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Cruise line drops Hawaii call after protests

A small cruise ship scheduled to visit the Hawaiian island of Molokai today will skip the call in the wake of protests by islanders worried about its impact.

American Safari Cruises’ 36-passenger Safari Explorer also skipped a scheduled stop at Molokai on Saturday after encountering protesters on boats and surfboards while approaching the island’s Kaunakakai Harbor. The vessel instead spent the day off the coast of the Hawaiian island of Lanai but returned to Molokai on Sunday and was able to dock without incident.

The Honolulu Civil Beat today quotes American Safari CEO Dan Blanchard as saying he heard enough Molokai residents voicing concerns about the ship at a community meeting on Wednesday that he decided to postpone more visits until an agreement with community members could be reached.

“We are committed to further dialogue and will respectfully work with leaders in the community,” Blanchard told the news outlet.

RELATED:  Protestors block cruise ship from visiting Molokai
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Known for its intimate, nature-focused sailings in Alaska, American Safari launched its first voyages in Hawaii in October, touting an off-the-beaten-path itinerary that included stops in little-visited Molokai as well as Lanai and Molokini — islands not normally on the schedule for cruise ships. The Safari Explorer is slated to operate 24 sailings in the region through May 2012 before returning to Alaska for the summer.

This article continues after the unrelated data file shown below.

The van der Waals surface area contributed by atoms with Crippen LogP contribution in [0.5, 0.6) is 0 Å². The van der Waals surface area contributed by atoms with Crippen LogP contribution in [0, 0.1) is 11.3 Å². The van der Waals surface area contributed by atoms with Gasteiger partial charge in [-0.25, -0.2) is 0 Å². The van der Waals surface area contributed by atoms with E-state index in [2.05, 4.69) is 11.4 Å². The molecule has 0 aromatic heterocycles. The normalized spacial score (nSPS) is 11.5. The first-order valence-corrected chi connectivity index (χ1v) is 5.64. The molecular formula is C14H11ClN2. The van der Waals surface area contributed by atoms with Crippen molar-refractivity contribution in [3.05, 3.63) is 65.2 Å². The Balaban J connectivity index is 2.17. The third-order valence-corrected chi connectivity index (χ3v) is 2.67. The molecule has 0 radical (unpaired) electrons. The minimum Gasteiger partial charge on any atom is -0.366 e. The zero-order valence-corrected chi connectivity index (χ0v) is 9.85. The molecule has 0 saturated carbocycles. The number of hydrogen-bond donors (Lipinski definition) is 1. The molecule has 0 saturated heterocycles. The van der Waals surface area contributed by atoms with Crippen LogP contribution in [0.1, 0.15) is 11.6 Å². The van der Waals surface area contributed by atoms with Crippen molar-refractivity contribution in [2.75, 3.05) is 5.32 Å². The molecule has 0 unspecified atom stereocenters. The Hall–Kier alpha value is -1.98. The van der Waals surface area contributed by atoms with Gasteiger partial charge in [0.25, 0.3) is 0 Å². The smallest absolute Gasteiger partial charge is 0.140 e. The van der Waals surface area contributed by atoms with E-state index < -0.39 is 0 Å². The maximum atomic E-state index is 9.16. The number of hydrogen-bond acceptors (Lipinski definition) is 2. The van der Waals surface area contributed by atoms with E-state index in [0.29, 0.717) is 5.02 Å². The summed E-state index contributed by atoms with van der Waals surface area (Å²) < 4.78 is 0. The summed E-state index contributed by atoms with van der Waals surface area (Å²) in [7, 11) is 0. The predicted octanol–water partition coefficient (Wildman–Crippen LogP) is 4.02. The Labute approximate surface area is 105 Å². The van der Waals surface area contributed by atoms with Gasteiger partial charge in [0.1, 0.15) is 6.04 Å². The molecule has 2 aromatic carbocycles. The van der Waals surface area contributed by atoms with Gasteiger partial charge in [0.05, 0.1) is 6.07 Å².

Protesters in Molokai had met the Safari Explorer several times since it began visiting in October but until last weekend the ship hasn’t had any trouble docking at the island.

Relatively unpopulated and undeveloped as compared to Hawaiian tourist meccas Maui and Oahu, Molokai has a long history in resisting the development of tourism, including cruise ship visits. In 2003, Holland America and Princess abandoned plans to send ships to the island after widespread protests. Still, the number of vacationers American Safari is bringing to the island — just a few dozen a week — is small even by Molokaiian standards.

“We are not against this cruise ship,” the Civil Beat quotes the leader of the Molokai protests as saying. “(Thirty-six people is) not a big deal. So why are we protesting? Nobody asked us what are our concerns … We demand participation and control.”

Cruise Loggers, share your thoughts below.

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